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Statute Requiring Automatic Revocation of Ex-Spouse’s Primary Beneficiary Designation In Life Insurance Policy Does Not Violate Contracts Clause Of The Constitution

Posted by Haight Brown & Bonesteel LLP on Aug 12th 2018

Statute Requiring Automatic Revocation of Ex-Spouse’s Primary Beneficiary Designation In Life Insurance Policy Does Not Violate Contracts Clause Of The Constitution
n Sveen v. Melin (No. 16-1432, filed June 11, 2018) (“Sveen”), the United States Supreme Court held that a statute which automatically revoked life insurance beneficiary designations following the policyholder’s divorce did not violate the Contracts Clause of the United States Constitution. (U.S. Const. Art. I § 10, cl. 1.)In 2002, the Minnesota Legislature passed a statute that automatically revokes the designation of a spouse as the beneficiary of life insurance policy if the policy is purchas
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Accident/Occurrence Requirement Does not Preclude Coverage for Vicarious Liability or Negligent Supervision

Posted by Law Firm of Haight Brown & Bonesteel LLP on Aug 12th 2018

Accident/Occurrence Requirement Does not Preclude Coverage for Vicarious Liability or Negligent Supervision
In Liberty Surplus Ins. Corp. v. Ledesma & Meyer Construction Co., Inc. (No. S236765, filed 6/4/18) (L&M), the California Supreme Court ruled that the liability insurance requirement that injury be caused by an “occurrence,” defined as an “accident,” does not preclude coverage of an employer’s independent tort liability for injury deliberately caused by its employee.In L&M, Liberty insured a construction company that contracted to manage a construction project at a middle school in S
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Need and Prejudice: An Eleventh-Hour Trial Continuance Where A Key Witness Is Unexpectedly Unavailable

Posted by Law Firm of Haight Brown & Bonesteel LLP on Aug 12th 2018

Need and Prejudice: An Eleventh-Hour Trial Continuance Where A Key Witness Is Unexpectedly Unavailable
In Padda v. Superior Court (GI Excellence), No. E070522, the Court of Appeal, Fourth Appellate District, Division Two, recently held that a trial court abused its discretion in denying Defendants/Cross-Complainants’ request for a trial continuance where their key expert witness suddenly became ill twelve days before trial and before his deposition had been taken.The case arose from an employment-related contract dispute between two Gastroenterologists (hereafter “Petitioners”) and Plaintiff/Cros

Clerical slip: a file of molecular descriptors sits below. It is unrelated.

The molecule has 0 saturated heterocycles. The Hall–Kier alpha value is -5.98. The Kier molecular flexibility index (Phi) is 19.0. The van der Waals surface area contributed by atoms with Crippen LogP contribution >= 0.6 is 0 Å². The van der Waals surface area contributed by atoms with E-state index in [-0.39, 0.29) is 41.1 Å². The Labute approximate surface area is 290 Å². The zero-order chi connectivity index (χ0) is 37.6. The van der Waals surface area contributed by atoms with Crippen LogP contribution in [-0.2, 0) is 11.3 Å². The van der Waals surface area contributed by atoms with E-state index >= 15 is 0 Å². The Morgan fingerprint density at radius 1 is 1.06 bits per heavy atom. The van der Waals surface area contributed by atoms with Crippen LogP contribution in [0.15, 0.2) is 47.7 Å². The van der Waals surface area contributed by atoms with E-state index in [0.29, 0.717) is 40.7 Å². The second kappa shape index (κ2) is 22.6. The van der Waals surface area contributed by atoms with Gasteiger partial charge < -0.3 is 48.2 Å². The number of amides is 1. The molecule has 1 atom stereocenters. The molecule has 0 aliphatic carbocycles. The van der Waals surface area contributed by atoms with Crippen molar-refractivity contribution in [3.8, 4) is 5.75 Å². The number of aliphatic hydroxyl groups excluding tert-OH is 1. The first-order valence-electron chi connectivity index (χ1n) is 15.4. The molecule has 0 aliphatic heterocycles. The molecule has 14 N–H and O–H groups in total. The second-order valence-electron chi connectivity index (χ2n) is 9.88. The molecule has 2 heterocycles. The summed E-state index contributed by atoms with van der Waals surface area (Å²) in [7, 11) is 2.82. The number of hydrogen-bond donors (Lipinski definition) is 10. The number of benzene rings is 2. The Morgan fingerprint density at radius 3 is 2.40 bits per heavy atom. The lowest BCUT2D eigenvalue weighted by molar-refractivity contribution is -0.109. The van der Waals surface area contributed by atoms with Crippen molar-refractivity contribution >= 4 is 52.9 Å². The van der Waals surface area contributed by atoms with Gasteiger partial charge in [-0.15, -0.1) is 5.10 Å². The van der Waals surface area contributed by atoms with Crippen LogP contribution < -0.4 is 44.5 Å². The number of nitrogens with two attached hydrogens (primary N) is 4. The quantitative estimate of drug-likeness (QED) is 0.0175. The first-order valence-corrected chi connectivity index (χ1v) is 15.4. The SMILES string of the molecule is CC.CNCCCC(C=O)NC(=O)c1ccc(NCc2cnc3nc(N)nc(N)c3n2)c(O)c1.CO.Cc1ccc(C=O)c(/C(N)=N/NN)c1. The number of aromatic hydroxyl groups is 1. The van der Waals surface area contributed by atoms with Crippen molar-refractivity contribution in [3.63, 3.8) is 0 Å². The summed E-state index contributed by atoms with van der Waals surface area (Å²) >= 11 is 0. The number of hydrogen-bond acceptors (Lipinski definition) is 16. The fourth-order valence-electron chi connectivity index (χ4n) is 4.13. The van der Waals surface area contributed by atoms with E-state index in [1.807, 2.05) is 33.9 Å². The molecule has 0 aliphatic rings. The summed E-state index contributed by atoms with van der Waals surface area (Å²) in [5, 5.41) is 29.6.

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Employee Barred By Two-Year Statute of Limitations Period From Bringing Intentional Infliction of Emotional Distress Claim

Posted by Credit to Haight, Brown Bonesteel on Aug 12th 2018

Employee Barred By Two-Year Statute of Limitations Period From Bringing Intentional Infliction of Emotional Distress Claim
In Wassmann v. South Orange County Community College District, No. G053411, published June 12, 2018, the California Court of Appeal held that an employee was barred from bringing an Intentional Infliction of Emotional Distress claim by the two-year Statute of Limitations Period.On March 29, 2010, following a series of disputes between Ms. Wassmann, a tenured librarian, and several South Orange County Community College District (the District) employees, the District issued a Notice to Correct Def
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Direct Legal Malpractice Claims by Insurance Carriers

Posted by Jonathan Krol on Aug 12th 2018

Direct Legal Malpractice Claims by Insurance Carriers
Legal Professional Liability NewsletterJuly 16, 2018Even well-established doctrines gradually change with the times — this we know. Legal malpractice jurisprudence is no different. One facet of legal malpractice claims that has undergone significant transformation in recent decades is the privity requirement. The principle of privity has traditionally been a staple of legal malpractice claims: it requires the existence of an attorney-client relationship before an action against the attorney may
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